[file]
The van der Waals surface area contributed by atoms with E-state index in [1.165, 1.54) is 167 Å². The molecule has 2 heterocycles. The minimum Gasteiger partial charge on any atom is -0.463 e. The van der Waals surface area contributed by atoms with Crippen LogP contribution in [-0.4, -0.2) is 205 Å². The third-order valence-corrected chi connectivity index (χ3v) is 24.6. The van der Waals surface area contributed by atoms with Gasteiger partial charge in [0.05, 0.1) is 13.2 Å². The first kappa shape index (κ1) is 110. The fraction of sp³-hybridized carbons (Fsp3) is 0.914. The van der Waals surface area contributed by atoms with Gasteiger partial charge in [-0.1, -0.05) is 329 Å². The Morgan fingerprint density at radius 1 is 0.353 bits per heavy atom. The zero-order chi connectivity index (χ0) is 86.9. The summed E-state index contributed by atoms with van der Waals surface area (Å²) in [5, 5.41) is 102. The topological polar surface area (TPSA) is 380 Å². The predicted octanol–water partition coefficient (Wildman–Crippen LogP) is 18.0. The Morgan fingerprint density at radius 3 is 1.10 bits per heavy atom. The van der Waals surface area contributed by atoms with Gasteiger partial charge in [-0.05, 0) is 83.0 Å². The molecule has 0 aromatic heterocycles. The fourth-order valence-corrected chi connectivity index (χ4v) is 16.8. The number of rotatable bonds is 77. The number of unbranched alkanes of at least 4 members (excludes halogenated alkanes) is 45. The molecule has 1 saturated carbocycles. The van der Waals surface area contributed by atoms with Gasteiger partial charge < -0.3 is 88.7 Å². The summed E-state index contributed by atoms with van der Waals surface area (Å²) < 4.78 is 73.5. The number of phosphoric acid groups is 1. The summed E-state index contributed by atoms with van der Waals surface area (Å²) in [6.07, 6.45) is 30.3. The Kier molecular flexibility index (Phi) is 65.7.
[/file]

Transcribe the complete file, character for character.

The van der Waals surface area contributed by atoms with E-state index in [1.165, 1.54) is 167 Å². The molecule has 2 heterocycles. The minimum Gasteiger partial charge on any atom is -0.463 e. The van der Waals surface area contributed by atoms with Crippen LogP contribution in [-0.4, -0.2) is 205 Å². The third-order valence-corrected chi connectivity index (χ3v) is 24.6. The van der Waals surface area contributed by atoms with Gasteiger partial charge in [0.05, 0.1) is 13.2 Å². The first kappa shape index (κ1) is 110. The fraction of sp³-hybridized carbons (Fsp3) is 0.914. The van der Waals surface area contributed by atoms with Gasteiger partial charge in [-0.1, -0.05) is 329 Å². The Morgan fingerprint density at radius 1 is 0.353 bits per heavy atom. The zero-order chi connectivity index (χ0) is 86.9. The summed E-state index contributed by atoms with van der Waals surface area (Å²) in [5, 5.41) is 102. The topological polar surface area (TPSA) is 380 Å². The predicted octanol–water partition coefficient (Wildman–Crippen LogP) is 18.0. The Morgan fingerprint density at radius 3 is 1.10 bits per heavy atom. The van der Waals surface area contributed by atoms with Gasteiger partial charge in [-0.05, 0) is 83.0 Å². The molecule has 0 aromatic heterocycles. The fourth-order valence-corrected chi connectivity index (χ4v) is 16.8. The number of rotatable bonds is 77. The number of unbranched alkanes of at least 4 members (excludes halogenated alkanes) is 45. The molecule has 1 saturated carbocycles. The van der Waals surface area contributed by atoms with Gasteiger partial charge < -0.3 is 88.7 Å². The summed E-state index contributed by atoms with van der Waals surface area (Å²) < 4.78 is 73.5. The number of phosphoric acid groups is 1. The summed E-state index contributed by atoms with van der Waals surface area (Å²) in [6.07, 6.45) is 30.3. The Kier molecular flexibility index (Phi) is 65.7.